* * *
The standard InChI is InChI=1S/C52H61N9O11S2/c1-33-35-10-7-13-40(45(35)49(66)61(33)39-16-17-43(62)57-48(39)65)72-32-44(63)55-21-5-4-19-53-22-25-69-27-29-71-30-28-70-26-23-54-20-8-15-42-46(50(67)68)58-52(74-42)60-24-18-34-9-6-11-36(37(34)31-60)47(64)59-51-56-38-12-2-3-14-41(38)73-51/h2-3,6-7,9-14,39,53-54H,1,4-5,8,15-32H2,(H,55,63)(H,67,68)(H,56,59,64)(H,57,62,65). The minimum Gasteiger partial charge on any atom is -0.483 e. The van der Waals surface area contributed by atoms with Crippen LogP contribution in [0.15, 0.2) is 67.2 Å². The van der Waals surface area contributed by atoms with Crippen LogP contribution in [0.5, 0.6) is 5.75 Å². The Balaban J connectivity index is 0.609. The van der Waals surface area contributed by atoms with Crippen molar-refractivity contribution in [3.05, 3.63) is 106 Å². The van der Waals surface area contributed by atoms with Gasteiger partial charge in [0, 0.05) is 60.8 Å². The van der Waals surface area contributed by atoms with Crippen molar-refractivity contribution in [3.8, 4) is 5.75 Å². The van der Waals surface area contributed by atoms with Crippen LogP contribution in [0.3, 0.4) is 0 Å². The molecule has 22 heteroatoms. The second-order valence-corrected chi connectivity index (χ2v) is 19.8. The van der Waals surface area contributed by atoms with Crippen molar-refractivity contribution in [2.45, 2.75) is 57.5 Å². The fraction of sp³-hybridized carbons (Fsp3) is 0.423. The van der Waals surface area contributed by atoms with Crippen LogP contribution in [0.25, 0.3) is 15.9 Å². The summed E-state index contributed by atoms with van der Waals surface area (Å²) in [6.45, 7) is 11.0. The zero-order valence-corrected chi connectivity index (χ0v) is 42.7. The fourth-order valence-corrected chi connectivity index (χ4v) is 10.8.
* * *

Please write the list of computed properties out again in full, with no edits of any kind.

The standard InChI is InChI=1S/C52H61N9O11S2/c1-33-35-10-7-13-40(45(35)49(66)61(33)39-16-17-43(62)57-48(39)65)72-32-44(63)55-21-5-4-19-53-22-25-69-27-29-71-30-28-70-26-23-54-20-8-15-42-46(50(67)68)58-52(74-42)60-24-18-34-9-6-11-36(37(34)31-60)47(64)59-51-56-38-12-2-3-14-41(38)73-51/h2-3,6-7,9-14,39,53-54H,1,4-5,8,15-32H2,(H,55,63)(H,67,68)(H,56,59,64)(H,57,62,65). The minimum Gasteiger partial charge on any atom is -0.483 e. The van der Waals surface area contributed by atoms with Crippen LogP contribution in [0.15, 0.2) is 67.2 Å². The van der Waals surface area contributed by atoms with Crippen LogP contribution in [0.5, 0.6) is 5.75 Å². The Balaban J connectivity index is 0.609. The van der Waals surface area contributed by atoms with Crippen molar-refractivity contribution in [3.05, 3.63) is 106 Å². The van der Waals surface area contributed by atoms with Gasteiger partial charge in [0, 0.05) is 60.8 Å². The van der Waals surface area contributed by atoms with Crippen molar-refractivity contribution in [3.8, 4) is 5.75 Å². The van der Waals surface area contributed by atoms with Crippen LogP contribution in [0.3, 0.4) is 0 Å². The molecule has 22 heteroatoms. The second-order valence-corrected chi connectivity index (χ2v) is 19.8. The van der Waals surface area contributed by atoms with Crippen molar-refractivity contribution in [2.45, 2.75) is 57.5 Å². The fraction of sp³-hybridized carbons (Fsp3) is 0.423. The van der Waals surface area contributed by atoms with Crippen LogP contribution in [0.25, 0.3) is 15.9 Å². The summed E-state index contributed by atoms with van der Waals surface area (Å²) in [6.45, 7) is 11.0. The zero-order valence-corrected chi connectivity index (χ0v) is 42.7. The fourth-order valence-corrected chi connectivity index (χ4v) is 10.8.